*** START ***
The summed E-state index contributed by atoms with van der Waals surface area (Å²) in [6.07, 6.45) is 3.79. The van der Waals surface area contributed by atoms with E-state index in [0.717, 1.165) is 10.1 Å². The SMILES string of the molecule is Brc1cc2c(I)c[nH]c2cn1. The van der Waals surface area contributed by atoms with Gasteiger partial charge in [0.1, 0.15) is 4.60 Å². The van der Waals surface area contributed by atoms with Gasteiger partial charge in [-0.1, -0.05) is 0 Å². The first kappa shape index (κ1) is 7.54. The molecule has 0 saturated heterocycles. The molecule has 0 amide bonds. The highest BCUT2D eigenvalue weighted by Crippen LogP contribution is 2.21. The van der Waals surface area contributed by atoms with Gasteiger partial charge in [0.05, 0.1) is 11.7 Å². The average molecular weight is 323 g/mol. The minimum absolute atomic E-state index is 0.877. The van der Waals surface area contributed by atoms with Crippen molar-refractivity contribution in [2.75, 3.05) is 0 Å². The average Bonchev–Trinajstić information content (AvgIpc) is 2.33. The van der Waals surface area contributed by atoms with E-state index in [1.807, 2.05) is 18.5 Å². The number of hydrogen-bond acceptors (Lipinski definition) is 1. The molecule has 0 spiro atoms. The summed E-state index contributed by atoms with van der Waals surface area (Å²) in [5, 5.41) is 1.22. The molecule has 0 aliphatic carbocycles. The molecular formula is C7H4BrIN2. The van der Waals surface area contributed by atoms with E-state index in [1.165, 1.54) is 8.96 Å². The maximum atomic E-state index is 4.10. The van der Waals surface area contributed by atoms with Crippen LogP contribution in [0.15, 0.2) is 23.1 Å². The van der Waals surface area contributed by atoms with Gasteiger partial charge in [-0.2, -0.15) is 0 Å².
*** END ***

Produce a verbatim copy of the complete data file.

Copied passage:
The summed E-state index contributed by atoms with van der Waals surface area (Å²) in [6.07, 6.45) is 3.79. The van der Waals surface area contributed by atoms with E-state index in [0.717, 1.165) is 10.1 Å². The SMILES string of the molecule is Brc1cc2c(I)c[nH]c2cn1. The van der Waals surface area contributed by atoms with Gasteiger partial charge in [0.1, 0.15) is 4.60 Å². The van der Waals surface area contributed by atoms with Gasteiger partial charge in [-0.1, -0.05) is 0 Å². The first kappa shape index (κ1) is 7.54. The molecule has 0 saturated heterocycles. The molecule has 0 amide bonds. The highest BCUT2D eigenvalue weighted by Crippen LogP contribution is 2.21. The van der Waals surface area contributed by atoms with Gasteiger partial charge in [0.05, 0.1) is 11.7 Å². The average molecular weight is 323 g/mol. The minimum absolute atomic E-state index is 0.877. The van der Waals surface area contributed by atoms with Crippen molar-refractivity contribution in [2.75, 3.05) is 0 Å². The average Bonchev–Trinajstić information content (AvgIpc) is 2.33. The van der Waals surface area contributed by atoms with E-state index in [1.807, 2.05) is 18.5 Å². The number of hydrogen-bond acceptors (Lipinski definition) is 1. The molecule has 0 spiro atoms. The summed E-state index contributed by atoms with van der Waals surface area (Å²) in [5, 5.41) is 1.22. The molecule has 0 aliphatic carbocycles. The molecular formula is C7H4BrIN2. The van der Waals surface area contributed by atoms with E-state index in [1.165, 1.54) is 8.96 Å². The maximum atomic E-state index is 4.10. The van der Waals surface area contributed by atoms with Crippen LogP contribution in [0.15, 0.2) is 23.1 Å². The van der Waals surface area contributed by atoms with Gasteiger partial charge in [-0.2, -0.15) is 0 Å².